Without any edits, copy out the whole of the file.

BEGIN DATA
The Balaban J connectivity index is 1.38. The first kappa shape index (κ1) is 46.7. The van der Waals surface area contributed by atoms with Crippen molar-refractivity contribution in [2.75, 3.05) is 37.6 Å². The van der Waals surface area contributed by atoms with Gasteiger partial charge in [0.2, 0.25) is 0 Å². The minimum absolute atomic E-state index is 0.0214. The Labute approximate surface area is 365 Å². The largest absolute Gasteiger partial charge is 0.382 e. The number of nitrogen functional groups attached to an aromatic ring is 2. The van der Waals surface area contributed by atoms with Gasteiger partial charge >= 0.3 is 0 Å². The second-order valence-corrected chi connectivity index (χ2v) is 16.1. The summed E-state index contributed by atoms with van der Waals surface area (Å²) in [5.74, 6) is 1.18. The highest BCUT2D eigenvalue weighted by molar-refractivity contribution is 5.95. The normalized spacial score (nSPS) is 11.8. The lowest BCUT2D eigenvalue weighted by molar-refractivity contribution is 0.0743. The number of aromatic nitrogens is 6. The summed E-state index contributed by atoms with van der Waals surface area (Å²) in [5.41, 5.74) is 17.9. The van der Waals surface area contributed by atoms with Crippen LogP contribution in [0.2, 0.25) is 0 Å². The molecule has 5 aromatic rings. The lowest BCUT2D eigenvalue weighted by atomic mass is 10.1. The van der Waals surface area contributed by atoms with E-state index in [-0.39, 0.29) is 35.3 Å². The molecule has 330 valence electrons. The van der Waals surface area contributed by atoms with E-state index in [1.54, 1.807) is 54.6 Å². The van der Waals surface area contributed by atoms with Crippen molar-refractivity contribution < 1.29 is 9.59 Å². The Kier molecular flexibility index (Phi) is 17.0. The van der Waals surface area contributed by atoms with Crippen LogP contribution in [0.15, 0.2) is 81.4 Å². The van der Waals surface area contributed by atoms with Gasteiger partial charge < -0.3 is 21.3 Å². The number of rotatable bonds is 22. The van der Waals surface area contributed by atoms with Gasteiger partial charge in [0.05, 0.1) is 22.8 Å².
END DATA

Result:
The Balaban J connectivity index is 1.38. The first kappa shape index (κ1) is 46.7. The van der Waals surface area contributed by atoms with Crippen molar-refractivity contribution in [2.75, 3.05) is 37.6 Å². The van der Waals surface area contributed by atoms with Gasteiger partial charge in [0.2, 0.25) is 0 Å². The minimum absolute atomic E-state index is 0.0214. The Labute approximate surface area is 365 Å². The largest absolute Gasteiger partial charge is 0.382 e. The number of nitrogen functional groups attached to an aromatic ring is 2. The van der Waals surface area contributed by atoms with Gasteiger partial charge >= 0.3 is 0 Å². The second-order valence-corrected chi connectivity index (χ2v) is 16.1. The summed E-state index contributed by atoms with van der Waals surface area (Å²) in [5.74, 6) is 1.18. The highest BCUT2D eigenvalue weighted by molar-refractivity contribution is 5.95. The normalized spacial score (nSPS) is 11.8. The lowest BCUT2D eigenvalue weighted by molar-refractivity contribution is 0.0743. The number of aromatic nitrogens is 6. The summed E-state index contributed by atoms with van der Waals surface area (Å²) in [5.41, 5.74) is 17.9. The van der Waals surface area contributed by atoms with Crippen LogP contribution in [0.2, 0.25) is 0 Å². The molecule has 5 aromatic rings. The lowest BCUT2D eigenvalue weighted by atomic mass is 10.1. The van der Waals surface area contributed by atoms with E-state index in [-0.39, 0.29) is 35.3 Å². The molecule has 330 valence electrons. The van der Waals surface area contributed by atoms with E-state index in [1.54, 1.807) is 54.6 Å². The van der Waals surface area contributed by atoms with Crippen molar-refractivity contribution < 1.29 is 9.59 Å². The Kier molecular flexibility index (Phi) is 17.0. The van der Waals surface area contributed by atoms with Crippen LogP contribution in [0.15, 0.2) is 81.4 Å². The van der Waals surface area contributed by atoms with Gasteiger partial charge < -0.3 is 21.3 Å². The number of rotatable bonds is 22. The van der Waals surface area contributed by atoms with Gasteiger partial charge in [0.05, 0.1) is 22.8 Å².